“Our Kentucky Transportation Cabinet has recognized our changed circumstances and has left the way for adjustments to the 2012 plan,” he explained. “As a practical matter, final designs will not be completed until the project is well underway.”

But Covington now has a seat at the table. Meyer noted an updated timeline where the state hopes to award the design contract by Nov. 1, 2023. They hope construction begins Dec. 31, 2023, and they hope it is completed by March 31, 2029.

“Over the past few years, but in the past year in particular, the city has been engaged in intense negotiations with the Transportation Cabinet over the design of the project,” Meyer said. “We’ve been successful in some of our advocacy, unsuccessful in others, and, in others, it remains to be determined.”

But one of the biggest victories for the city involves the building of a new storm sewer.

“The Kentucky Transportation Cabinet will address the stormwater issues by building a new storm sewer from Kyles Lane to the Ohio River,” Meyer explained.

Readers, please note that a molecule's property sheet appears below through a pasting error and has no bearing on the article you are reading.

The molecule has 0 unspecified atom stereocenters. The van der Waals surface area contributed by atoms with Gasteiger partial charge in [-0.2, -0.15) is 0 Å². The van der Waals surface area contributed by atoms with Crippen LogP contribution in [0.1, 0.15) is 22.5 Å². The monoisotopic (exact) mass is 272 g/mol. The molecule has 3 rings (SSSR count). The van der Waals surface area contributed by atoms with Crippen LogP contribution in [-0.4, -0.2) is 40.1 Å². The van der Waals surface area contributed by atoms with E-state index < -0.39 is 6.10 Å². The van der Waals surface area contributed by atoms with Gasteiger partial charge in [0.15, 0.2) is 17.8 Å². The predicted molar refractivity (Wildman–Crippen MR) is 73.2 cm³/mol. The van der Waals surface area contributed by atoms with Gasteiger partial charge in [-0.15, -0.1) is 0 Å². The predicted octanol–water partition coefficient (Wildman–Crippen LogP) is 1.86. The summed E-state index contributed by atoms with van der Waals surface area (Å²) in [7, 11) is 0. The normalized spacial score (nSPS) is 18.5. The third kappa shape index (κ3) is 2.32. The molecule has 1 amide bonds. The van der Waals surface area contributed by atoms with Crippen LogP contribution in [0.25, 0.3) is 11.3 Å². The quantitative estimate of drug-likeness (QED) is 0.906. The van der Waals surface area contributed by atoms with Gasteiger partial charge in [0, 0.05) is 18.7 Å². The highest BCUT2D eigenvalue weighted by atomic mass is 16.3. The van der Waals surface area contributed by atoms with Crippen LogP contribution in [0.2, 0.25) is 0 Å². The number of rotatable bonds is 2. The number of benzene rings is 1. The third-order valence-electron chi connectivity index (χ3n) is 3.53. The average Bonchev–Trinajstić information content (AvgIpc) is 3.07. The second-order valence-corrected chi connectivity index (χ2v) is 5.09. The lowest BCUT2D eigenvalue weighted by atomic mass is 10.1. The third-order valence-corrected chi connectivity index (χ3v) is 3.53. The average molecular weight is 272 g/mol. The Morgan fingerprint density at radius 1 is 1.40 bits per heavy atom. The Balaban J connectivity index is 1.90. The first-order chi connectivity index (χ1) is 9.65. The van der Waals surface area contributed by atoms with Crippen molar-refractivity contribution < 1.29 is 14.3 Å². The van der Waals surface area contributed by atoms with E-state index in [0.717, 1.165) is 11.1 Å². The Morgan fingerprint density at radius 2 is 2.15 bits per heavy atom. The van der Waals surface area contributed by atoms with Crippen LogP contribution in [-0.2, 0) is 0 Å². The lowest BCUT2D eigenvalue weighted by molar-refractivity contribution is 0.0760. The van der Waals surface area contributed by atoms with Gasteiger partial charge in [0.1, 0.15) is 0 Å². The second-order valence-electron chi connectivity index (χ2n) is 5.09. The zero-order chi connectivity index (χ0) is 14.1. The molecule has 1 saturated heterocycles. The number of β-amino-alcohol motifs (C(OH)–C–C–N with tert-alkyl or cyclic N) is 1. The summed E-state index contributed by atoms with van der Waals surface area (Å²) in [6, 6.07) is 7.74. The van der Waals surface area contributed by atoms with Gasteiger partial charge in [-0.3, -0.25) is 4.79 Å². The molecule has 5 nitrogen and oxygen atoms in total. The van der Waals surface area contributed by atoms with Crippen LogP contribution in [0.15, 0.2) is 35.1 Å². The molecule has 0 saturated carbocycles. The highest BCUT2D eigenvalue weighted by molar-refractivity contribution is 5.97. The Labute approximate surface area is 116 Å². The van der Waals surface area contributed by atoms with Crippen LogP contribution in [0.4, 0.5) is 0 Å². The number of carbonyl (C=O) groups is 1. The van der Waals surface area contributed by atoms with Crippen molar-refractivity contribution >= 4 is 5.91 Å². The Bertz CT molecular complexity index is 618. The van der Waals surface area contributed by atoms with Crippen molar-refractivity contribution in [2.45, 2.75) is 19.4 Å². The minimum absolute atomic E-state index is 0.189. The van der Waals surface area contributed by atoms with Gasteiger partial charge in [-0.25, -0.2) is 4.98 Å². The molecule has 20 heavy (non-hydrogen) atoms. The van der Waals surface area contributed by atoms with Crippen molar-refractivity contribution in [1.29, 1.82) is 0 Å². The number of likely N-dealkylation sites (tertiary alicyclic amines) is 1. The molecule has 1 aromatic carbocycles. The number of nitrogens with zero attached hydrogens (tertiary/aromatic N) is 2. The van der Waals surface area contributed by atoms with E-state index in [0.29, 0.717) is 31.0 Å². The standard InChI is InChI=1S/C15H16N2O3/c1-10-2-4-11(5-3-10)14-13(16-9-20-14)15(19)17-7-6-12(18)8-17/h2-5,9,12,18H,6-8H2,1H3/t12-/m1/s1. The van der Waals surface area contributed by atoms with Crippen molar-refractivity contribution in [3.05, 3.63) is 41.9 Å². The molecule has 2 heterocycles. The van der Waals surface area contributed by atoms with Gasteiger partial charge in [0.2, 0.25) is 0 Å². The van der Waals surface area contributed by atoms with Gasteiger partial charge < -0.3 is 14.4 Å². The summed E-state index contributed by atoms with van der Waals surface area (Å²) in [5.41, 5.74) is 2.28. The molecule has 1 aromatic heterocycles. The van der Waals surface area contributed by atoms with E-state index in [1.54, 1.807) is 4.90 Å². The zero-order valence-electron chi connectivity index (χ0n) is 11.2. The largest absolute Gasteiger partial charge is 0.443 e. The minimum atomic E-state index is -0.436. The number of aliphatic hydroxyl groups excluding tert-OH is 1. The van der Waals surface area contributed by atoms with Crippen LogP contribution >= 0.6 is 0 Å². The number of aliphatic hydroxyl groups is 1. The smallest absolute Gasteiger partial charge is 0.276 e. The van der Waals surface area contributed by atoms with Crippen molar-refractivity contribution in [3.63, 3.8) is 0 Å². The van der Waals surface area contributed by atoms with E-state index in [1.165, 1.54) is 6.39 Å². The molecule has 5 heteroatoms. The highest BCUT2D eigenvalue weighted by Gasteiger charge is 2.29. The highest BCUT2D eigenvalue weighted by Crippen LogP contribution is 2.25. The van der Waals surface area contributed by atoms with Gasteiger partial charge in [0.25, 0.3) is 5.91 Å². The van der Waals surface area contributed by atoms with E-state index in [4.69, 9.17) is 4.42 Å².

The Memorandum of Agreement between KYTC and the city states that “KYTC has initiated a study to evaluate measures to fully contain all drainage from the interstate within a separate stormwater conveyance system and eliminate discharges to the city’s combined sewer system beginning at Kyles Lane and extending through the Willow Run watershed to the Ohio River.”

It is thought that this new system will help alleviate the flooding issues faced by the Peaselburg neighborhood during intense storms. Getting this improvement as part of the deal could significantly impact residents in a positive way — and solve a problem that has plagued them longer than the Brent Spence Project has been in the works.

Commissioners voted 4-0 to approve both contracts.

Meyer can now sign both and formally agree to the partnership. After that, Jim Gray, the secretary of KYTC, will also sign.

“Once the Secretary signs, the Cabinet can load up into their payment system and send back a copy for our records, and it will be effective as of the start of the next fiscal year,” Meyer wrote in an email to the Commission last week. “The overall impact of I-75 on this city and its future cannot be understated. These contracts guarantee the city’s participation in the process.”

New small business guidelines approved

Commissioners approved a few changes to their small business guidelines, including: